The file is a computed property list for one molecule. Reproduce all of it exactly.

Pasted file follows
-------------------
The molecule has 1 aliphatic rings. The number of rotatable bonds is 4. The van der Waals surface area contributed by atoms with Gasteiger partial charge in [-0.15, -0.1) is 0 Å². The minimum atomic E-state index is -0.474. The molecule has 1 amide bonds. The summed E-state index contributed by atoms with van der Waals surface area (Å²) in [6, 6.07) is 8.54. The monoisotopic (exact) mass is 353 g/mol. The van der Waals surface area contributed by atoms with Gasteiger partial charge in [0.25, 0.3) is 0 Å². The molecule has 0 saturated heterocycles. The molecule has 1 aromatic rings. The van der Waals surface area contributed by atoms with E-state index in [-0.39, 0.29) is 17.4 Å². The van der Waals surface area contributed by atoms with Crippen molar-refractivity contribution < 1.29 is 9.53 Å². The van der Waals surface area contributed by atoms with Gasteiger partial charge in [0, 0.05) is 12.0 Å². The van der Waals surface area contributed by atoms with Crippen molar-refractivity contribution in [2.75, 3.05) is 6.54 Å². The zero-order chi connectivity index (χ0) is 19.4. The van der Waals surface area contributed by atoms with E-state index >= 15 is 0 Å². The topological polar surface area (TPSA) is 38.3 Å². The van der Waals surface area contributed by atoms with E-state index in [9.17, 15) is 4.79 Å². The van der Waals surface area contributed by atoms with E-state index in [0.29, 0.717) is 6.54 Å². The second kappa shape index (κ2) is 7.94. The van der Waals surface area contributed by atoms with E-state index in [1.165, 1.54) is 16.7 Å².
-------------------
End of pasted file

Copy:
The molecule has 1 aliphatic rings. The number of rotatable bonds is 4. The van der Waals surface area contributed by atoms with Gasteiger partial charge in [-0.15, -0.1) is 0 Å². The minimum atomic E-state index is -0.474. The molecule has 1 amide bonds. The summed E-state index contributed by atoms with van der Waals surface area (Å²) in [6, 6.07) is 8.54. The monoisotopic (exact) mass is 353 g/mol. The van der Waals surface area contributed by atoms with Gasteiger partial charge in [0.25, 0.3) is 0 Å². The molecule has 0 saturated heterocycles. The molecule has 1 aromatic rings. The van der Waals surface area contributed by atoms with E-state index in [-0.39, 0.29) is 17.4 Å². The van der Waals surface area contributed by atoms with Crippen molar-refractivity contribution < 1.29 is 9.53 Å². The van der Waals surface area contributed by atoms with Gasteiger partial charge in [0, 0.05) is 12.0 Å². The van der Waals surface area contributed by atoms with Crippen molar-refractivity contribution in [2.75, 3.05) is 6.54 Å². The zero-order chi connectivity index (χ0) is 19.4. The van der Waals surface area contributed by atoms with E-state index >= 15 is 0 Å². The topological polar surface area (TPSA) is 38.3 Å². The van der Waals surface area contributed by atoms with E-state index in [9.17, 15) is 4.79 Å². The van der Waals surface area contributed by atoms with E-state index in [0.29, 0.717) is 6.54 Å². The second kappa shape index (κ2) is 7.94. The van der Waals surface area contributed by atoms with E-state index in [1.165, 1.54) is 16.7 Å².